• Li F.-W.
      • Harkess A.
      A guide to sequence your favorite plant genomes.
      ). These characteristics, which complicate sequencing efforts, set plant genomes apart from other organisms.
      Utilization of CRISPR/Cas-mediated editing relies on both the availability of DNA delivery systems into plant cells as well as genomic resources. Whereas there might not be genome sequence available for every plant cultivar of interest, a reference genome sequence could be used for gRNA design and selection based on placement near the required PAM for cleavage by the Cas protein. gRNAs can be designed with this limited genomic information, but possible variations in DNA, such as single polymorphisms (SNPs) that might exist between a reference genome and a cultivar of interest, could lead to inefficient editing. Therefore, the sequence of the gRNA designed for a cultivar based on a reference genome should be analyzed to determine whether there is any variation between the sequences (
      • Schaeffer S.M.
      • Nakata P.A.
      CRISPR/Cas9-mediated genome editing and gene replacement in plants: transitioning from lab to field.
      ).

      Expanding the CRISPR/Cas toolbox

      There has been a remodeling of the Cas protein, specifically the protein designated SpCas9, or simply Cas9, which is from Streptococcus pyogenes. Generation of these protein variants increased options beyond the ability to induce double-strand breaks to now having a variant that cleaves only one strand, referred to as a Cas9 nickase, and a variant that binds DNA but does not cleave, referred to as a “dead” Cas9 (dCas9) (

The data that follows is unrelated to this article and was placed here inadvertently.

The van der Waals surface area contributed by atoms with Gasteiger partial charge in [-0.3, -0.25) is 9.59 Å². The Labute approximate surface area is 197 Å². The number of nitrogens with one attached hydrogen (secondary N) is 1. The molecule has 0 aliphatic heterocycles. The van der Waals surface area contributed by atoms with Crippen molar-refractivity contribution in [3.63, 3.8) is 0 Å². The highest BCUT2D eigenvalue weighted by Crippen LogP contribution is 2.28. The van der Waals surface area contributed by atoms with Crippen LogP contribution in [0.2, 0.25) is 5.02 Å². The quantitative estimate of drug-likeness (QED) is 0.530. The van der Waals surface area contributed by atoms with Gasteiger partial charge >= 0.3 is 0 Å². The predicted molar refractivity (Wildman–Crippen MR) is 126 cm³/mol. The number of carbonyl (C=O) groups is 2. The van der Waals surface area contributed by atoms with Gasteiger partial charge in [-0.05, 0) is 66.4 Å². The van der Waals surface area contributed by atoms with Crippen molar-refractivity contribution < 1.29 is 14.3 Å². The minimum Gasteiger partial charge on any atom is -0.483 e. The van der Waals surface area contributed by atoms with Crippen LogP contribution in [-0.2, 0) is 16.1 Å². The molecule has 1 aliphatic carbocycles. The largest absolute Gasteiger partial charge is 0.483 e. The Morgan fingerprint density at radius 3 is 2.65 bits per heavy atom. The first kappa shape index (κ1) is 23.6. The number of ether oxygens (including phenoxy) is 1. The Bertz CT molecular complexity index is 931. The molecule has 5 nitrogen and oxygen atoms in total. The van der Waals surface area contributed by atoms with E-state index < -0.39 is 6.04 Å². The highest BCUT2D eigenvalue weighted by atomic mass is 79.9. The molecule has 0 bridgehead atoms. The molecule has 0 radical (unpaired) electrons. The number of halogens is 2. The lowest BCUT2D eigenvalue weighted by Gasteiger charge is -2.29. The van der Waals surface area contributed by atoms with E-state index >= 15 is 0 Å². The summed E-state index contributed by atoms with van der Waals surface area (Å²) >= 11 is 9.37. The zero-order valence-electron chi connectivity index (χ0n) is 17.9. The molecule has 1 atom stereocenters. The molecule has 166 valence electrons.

• Li J.
      • Li Y.
      • Ma L.G.
      CRISPR/Cas9-based genome editing and its applications for functional genomic analyses in plants.
      ). These variants have been exploited for development of new designs that make it possible to achieve modifications that range from single-base-pair changes to exchanging of alleles (
      • Zhang X.
      • Henriques R.
      • Lin S.S.
      • Niu Q.W.
      • Chua N.H.
      Agrobacterium-mediated transformation of Arabidopsis thaliana using the floral dip method.
      ,
      • Davey M.R.
      • Anthony P.
      • Power J.B.
      • Lowe K.C.
      Plant protoplasts: status and biotechnological perspectives.
      ). These and other CRISPR/Cas-related tools and designs are described here (Fig. 2).
      Figure thumbnail gr2
      Figure 2Examples of tools available for gene editing by CRISPR/Cas approaches. A, various Cas proteins including variants of CRISPR/Cas9. B, several vector systems available for targeting multiple genes. Top, based on individual cassettes for gRNA expression that each requires a promoter. Middle, polycistronic multiplex vector system based on tRNA-gRNA multiplex vector system all driven by one promoter. Bottom, Csy4 RNase-based excision system for processing gRNAs all driven by one promoter. pro, promoter; gRNA, guide RNA; term, terminator; tRNA, tRNA; Csy4, CRISPR system yersinia RNase 4. C, prime editing complex. PBS, primer binding site; RTT, reverse transcriptase template that contains the edit of interest; gRNA scaffold, contains the gRNA, CRISPR RNA, and transactivating CRISPR RNA; pegRNA, prime editing guide RNA; Cas9 nickase, engineered Cas9 variant that binds DNA but does not cleave.